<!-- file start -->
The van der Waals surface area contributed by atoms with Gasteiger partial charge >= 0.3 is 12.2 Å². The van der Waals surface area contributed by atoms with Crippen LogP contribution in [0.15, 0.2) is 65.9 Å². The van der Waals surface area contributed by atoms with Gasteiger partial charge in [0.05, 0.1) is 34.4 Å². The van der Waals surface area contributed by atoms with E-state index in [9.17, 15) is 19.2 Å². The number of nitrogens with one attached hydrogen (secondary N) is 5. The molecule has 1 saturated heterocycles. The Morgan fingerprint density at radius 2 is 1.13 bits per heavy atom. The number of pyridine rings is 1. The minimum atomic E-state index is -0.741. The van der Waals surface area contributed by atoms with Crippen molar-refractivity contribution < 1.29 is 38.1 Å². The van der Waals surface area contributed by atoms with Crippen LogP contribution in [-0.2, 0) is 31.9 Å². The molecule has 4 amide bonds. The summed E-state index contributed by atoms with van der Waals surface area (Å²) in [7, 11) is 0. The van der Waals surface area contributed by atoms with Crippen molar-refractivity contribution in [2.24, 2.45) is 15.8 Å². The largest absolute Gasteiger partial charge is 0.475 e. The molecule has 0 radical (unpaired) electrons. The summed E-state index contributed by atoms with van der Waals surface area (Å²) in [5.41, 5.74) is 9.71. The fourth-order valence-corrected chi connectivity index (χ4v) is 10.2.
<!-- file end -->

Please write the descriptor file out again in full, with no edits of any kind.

The van der Waals surface area contributed by atoms with Gasteiger partial charge >= 0.3 is 12.2 Å². The van der Waals surface area contributed by atoms with Crippen LogP contribution in [0.15, 0.2) is 65.9 Å². The van der Waals surface area contributed by atoms with Gasteiger partial charge in [0.05, 0.1) is 34.4 Å². The van der Waals surface area contributed by atoms with E-state index in [9.17, 15) is 19.2 Å². The number of nitrogens with one attached hydrogen (secondary N) is 5. The molecule has 1 saturated heterocycles. The Morgan fingerprint density at radius 2 is 1.13 bits per heavy atom. The number of pyridine rings is 1. The minimum atomic E-state index is -0.741. The van der Waals surface area contributed by atoms with Crippen molar-refractivity contribution < 1.29 is 38.1 Å². The van der Waals surface area contributed by atoms with Crippen LogP contribution in [-0.2, 0) is 31.9 Å². The molecule has 4 amide bonds. The summed E-state index contributed by atoms with van der Waals surface area (Å²) in [7, 11) is 0. The van der Waals surface area contributed by atoms with Crippen molar-refractivity contribution in [2.24, 2.45) is 15.8 Å². The largest absolute Gasteiger partial charge is 0.475 e. The molecule has 0 radical (unpaired) electrons. The summed E-state index contributed by atoms with van der Waals surface area (Å²) in [5.41, 5.74) is 9.71. The fourth-order valence-corrected chi connectivity index (χ4v) is 10.2.